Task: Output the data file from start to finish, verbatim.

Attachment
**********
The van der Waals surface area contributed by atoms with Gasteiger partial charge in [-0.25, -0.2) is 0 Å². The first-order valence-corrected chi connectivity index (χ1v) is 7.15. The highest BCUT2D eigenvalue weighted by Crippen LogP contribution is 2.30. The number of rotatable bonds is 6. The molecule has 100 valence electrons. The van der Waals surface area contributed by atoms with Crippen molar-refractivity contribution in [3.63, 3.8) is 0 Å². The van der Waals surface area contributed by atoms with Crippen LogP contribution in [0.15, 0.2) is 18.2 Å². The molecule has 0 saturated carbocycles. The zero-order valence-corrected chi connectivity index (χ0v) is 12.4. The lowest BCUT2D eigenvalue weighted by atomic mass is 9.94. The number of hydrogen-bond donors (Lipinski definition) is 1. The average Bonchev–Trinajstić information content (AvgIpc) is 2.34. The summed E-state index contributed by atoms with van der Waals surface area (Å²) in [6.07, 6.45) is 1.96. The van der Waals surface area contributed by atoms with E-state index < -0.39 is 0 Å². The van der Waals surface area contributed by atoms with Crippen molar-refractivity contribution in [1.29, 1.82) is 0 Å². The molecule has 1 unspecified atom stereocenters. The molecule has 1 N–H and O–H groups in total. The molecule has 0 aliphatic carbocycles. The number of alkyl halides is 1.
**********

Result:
The van der Waals surface area contributed by atoms with Gasteiger partial charge in [-0.25, -0.2) is 0 Å². The first-order valence-corrected chi connectivity index (χ1v) is 7.15. The highest BCUT2D eigenvalue weighted by Crippen LogP contribution is 2.30. The number of rotatable bonds is 6. The molecule has 100 valence electrons. The van der Waals surface area contributed by atoms with Crippen molar-refractivity contribution in [3.63, 3.8) is 0 Å². The van der Waals surface area contributed by atoms with Crippen LogP contribution in [0.15, 0.2) is 18.2 Å². The molecule has 0 saturated carbocycles. The zero-order valence-corrected chi connectivity index (χ0v) is 12.4. The lowest BCUT2D eigenvalue weighted by atomic mass is 9.94. The number of hydrogen-bond donors (Lipinski definition) is 1. The average Bonchev–Trinajstić information content (AvgIpc) is 2.34. The summed E-state index contributed by atoms with van der Waals surface area (Å²) in [6.07, 6.45) is 1.96. The van der Waals surface area contributed by atoms with E-state index < -0.39 is 0 Å². The van der Waals surface area contributed by atoms with Crippen molar-refractivity contribution in [1.29, 1.82) is 0 Å². The molecule has 1 unspecified atom stereocenters. The molecule has 1 N–H and O–H groups in total. The molecule has 0 aliphatic carbocycles. The number of alkyl halides is 1.